Sunday, October 17, 2021

REVIEW: No One Gets Out Alive (book) by Adam Nevill

No One Gets Out Alive is horror. I got my copy via interlibrary loan.

This review includes mild spoilers.


The place Stephanie has just moved to is horrible, but it's not like she has many options. Jobs are hard to come by and all of the ones she's been able to find are temporary. It wouldn't be a good idea to go back to Ryan, her ex-boyfriend, and she definitely can't go back to her stepmother's house. This is the cheapest housing she's been able to find - it's either this or being homeless.

However, her experiences at 82 Edgehill Road quickly have her reweighing her options. On her first night, she can feel and hear presences in her room. Things get progressively worse, but she can't afford to go anyplace else if she doesn't get her deposit back, and Knacker McGuire, her landlord, is unlikely to part with any of it.

Supposedly there are other lodgers, all women, but although Stephanie hears people and the kitchen and bathroom are both shared spaces, she never sees anyone except Knacker. Just as she finds herself thinking that maybe she can get used to strange noises and crying in the night, the situation changes again and Stephanie's horror is renewed. At this point, however, it's too late to leave.

Content warnings for this book: rape, violence, gore (some particularly nasty stuff related to several characters' mouths), and probably other things I've forgotten about.

When I saw the trailer for the Netflix movie adaptation, I thought it looked good but also very much like something I wouldn't be able to watch, so I decided to read the book it was based on instead. Now that I've read the book, talked to my sister (who watched the movie but hasn't read the book), and rewatched the trailer, I'd say that the adaptation probably changed a lot. At the very least, it only adapted two thirds of the book - I asked my sister how the book's time jump was handled, and she had no idea what I was talking about.

It was frustrating how many times Stephanie talked herself out of just leaving, but at the same time I understood why she stayed. She really didn't have a lot of options other than homelessness, and if she went that route, clawing her way out would be next to impossible. She kept getting slivers of hope dangled in front of her - all she had to do was make it through a few days in this place and then she'd be able to figure out something else. She didn't know how ugly things would get, or how quickly it would happen.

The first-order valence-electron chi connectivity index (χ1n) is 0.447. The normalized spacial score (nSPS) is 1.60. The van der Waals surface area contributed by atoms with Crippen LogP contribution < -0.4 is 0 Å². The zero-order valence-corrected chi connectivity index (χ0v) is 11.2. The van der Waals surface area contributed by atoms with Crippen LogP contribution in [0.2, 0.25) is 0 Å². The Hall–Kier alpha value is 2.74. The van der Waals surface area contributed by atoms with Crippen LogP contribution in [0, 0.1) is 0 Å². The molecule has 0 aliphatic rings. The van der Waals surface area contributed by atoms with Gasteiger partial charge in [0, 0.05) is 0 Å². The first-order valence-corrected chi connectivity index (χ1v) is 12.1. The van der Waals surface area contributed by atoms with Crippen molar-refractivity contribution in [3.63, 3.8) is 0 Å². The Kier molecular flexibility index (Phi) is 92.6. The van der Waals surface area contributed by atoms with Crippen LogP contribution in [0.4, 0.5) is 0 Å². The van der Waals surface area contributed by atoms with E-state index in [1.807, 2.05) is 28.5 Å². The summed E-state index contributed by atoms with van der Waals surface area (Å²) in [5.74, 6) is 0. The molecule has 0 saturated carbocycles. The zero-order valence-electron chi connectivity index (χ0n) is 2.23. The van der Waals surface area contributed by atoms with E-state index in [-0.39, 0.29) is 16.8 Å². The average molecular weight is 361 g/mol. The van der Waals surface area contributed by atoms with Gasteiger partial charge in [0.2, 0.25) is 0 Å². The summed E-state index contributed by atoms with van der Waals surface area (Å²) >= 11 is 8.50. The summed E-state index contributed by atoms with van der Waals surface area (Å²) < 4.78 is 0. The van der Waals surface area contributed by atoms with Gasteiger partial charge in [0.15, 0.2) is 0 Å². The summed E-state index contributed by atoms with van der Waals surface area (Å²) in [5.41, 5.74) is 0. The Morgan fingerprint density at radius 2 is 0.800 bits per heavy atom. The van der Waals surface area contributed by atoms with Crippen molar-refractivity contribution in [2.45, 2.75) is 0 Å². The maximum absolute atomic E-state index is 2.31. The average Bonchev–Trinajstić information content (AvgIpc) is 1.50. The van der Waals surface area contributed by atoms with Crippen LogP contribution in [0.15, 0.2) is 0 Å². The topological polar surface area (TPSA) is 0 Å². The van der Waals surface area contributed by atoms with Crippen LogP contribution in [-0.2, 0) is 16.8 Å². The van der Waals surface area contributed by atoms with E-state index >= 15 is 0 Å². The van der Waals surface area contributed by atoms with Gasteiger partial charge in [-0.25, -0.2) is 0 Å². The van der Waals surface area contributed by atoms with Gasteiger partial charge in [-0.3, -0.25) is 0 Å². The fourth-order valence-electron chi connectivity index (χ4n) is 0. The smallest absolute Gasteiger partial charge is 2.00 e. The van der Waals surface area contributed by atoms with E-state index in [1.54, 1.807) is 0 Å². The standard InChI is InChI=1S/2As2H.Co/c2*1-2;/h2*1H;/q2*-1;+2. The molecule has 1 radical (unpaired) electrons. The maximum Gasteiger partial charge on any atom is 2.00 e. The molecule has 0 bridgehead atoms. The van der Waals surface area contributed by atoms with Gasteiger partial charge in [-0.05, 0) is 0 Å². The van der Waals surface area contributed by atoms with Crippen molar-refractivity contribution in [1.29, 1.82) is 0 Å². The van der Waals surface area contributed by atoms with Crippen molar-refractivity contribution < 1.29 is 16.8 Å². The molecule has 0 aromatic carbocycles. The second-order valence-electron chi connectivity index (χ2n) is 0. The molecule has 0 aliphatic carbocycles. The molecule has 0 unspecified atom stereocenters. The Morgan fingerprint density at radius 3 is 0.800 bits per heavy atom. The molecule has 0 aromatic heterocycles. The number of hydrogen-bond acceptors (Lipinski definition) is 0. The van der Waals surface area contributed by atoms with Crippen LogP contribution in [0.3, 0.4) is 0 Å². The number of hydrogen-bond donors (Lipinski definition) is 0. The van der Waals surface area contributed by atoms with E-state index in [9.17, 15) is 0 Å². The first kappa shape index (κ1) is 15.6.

I was very confused by the pacing. It looked like things were going to resolve themselves, for better or worse (probably worse), well before the end of the book. I wondered whether the story would morph from "horrible violence against women with nowhere else to go" into a revenge story, since after a while it seemed like several of the humans were actually far worse than any of the ghosts. Instead, I got a time jump that was so jarring I kept expecting it to be revealed as Stephanie's final delusions before death.

Up until the time jump, there were some extremely horrific moments, although I was relieved and glad that the author opted not to show certain things on-page (for example, the rapes, which Stephanie heard but didn't witness). After the time jump, the story took a break from suspense to give readers a history of the house and the things that happened there. It did eventually tie back into and resolve the horror aspects and what Stephanie went through, but it still felt like a huge shift.

As frustrating as it was, I thought the first two thirds of the book, in the house, was the strongest, although the last third had some good moments too. It's amazing how creepy the discovery of a bit of dirt in an otherwise clean home can be. I also liked Stephanie's determination to focus on the other victims, rather than just on the men who killed them.

This took me a while to get into, but when I did I read most of it over the course of just a couple days. The ending was a bit over-the-top and, like I said, the sudden shift in the last third was extremely jarring, but overall I thought this was pretty good. I may try another one of Nevill's works at some point. 

It was weird reading this so soon after Riley Sager's Lock Every Door - the heroines were very similar in several ways, enough that I occasionally mixed up aspects of their backstories. Both of them ended up in buildings that were, in different ways, traps.

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